Universal representations of matroids
Stefan van Zwam
A matroid is a pair (E,B), where E is a finite set and B a collection of subsets of E, the "bases", satisfying some axioms (notably a "basis exchange axiom"). An important example is the following. Let A be a rank-r matrix over some field, and let E be the set of columns of A. Then B consists of all subsets of E that have size r and that are linearly independent.
Not all matroids arise in this way, and important questions in matroid theory are whether a matroid can be represented by a matrix, and if so, over which fields. For a few finite fields F structural results are known: a matroid is representable over F unless it has a certain "minor".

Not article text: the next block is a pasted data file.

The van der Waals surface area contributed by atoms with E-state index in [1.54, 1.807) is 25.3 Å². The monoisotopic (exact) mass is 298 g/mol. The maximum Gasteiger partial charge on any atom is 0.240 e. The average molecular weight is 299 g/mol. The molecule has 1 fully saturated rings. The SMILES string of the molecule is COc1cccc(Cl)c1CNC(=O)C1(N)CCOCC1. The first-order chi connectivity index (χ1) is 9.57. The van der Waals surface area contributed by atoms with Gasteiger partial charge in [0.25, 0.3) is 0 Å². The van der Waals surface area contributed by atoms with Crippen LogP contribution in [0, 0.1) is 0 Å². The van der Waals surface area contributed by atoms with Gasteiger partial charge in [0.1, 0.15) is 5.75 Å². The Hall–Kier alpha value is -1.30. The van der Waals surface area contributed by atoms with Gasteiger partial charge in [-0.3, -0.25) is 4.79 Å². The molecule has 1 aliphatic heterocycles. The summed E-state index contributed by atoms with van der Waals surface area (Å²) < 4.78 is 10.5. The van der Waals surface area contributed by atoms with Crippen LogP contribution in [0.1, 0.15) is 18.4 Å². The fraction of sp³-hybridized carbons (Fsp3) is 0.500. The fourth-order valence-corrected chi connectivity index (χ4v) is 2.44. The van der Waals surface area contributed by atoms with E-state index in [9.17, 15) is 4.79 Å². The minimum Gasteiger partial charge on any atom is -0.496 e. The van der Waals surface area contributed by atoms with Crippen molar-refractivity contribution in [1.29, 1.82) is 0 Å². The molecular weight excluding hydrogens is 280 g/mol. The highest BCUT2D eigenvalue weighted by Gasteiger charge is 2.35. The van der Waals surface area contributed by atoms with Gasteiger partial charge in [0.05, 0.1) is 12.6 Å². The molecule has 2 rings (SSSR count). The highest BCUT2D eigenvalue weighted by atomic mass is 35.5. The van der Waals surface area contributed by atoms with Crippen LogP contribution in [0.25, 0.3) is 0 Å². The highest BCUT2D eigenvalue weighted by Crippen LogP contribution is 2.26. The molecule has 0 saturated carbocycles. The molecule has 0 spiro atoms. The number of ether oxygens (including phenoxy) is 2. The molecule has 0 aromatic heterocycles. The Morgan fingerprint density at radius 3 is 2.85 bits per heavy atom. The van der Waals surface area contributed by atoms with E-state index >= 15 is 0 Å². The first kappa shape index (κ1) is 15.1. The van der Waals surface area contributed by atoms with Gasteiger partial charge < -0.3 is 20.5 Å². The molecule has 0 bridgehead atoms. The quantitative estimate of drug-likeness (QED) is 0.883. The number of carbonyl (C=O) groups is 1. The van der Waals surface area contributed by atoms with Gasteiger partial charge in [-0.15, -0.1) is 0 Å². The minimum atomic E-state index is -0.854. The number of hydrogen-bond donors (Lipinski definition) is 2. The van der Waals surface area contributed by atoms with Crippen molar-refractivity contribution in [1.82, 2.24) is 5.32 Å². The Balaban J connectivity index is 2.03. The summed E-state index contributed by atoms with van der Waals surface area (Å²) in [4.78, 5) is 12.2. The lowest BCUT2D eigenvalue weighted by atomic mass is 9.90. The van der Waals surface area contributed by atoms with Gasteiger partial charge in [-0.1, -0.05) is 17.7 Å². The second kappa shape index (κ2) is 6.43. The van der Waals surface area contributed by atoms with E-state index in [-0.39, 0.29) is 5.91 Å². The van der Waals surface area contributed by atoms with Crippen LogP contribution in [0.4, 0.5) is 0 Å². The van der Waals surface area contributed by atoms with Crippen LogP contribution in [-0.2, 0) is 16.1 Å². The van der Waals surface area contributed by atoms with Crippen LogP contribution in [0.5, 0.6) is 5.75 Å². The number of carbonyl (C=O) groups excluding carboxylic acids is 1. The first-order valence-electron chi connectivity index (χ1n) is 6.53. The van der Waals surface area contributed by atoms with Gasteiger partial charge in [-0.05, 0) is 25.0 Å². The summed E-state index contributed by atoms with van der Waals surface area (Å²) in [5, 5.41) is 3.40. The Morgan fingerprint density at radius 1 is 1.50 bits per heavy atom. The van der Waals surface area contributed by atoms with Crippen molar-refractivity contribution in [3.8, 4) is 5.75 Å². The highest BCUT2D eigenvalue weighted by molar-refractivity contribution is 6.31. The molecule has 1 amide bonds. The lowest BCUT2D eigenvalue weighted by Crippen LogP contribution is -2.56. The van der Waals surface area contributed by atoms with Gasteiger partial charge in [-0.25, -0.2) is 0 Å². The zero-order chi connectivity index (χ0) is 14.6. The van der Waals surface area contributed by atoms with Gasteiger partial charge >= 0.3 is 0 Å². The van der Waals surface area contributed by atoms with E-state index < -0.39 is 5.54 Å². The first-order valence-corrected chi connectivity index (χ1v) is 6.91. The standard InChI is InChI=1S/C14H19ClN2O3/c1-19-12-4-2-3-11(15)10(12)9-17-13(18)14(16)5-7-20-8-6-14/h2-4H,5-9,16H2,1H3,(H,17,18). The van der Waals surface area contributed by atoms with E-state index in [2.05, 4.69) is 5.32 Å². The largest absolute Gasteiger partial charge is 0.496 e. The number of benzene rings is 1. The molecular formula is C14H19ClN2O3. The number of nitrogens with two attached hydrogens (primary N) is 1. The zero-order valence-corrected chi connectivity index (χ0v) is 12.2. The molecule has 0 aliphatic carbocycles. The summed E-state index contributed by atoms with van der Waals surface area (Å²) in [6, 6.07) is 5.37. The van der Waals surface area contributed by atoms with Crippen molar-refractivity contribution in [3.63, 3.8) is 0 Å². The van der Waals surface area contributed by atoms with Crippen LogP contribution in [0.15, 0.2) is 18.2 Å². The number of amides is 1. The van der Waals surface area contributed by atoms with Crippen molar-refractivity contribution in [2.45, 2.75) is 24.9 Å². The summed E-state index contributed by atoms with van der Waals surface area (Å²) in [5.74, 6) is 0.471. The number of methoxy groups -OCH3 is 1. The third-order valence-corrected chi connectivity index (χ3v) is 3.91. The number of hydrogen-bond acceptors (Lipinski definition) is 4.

We will approach this problem from an algebraic angle: for a fixed matroid M we define a ring R and a matrix A with entries in this ring such that every representation of M over a field F is the image of A under some ring homomorphism f: R → F. We will give several examples of this construction.
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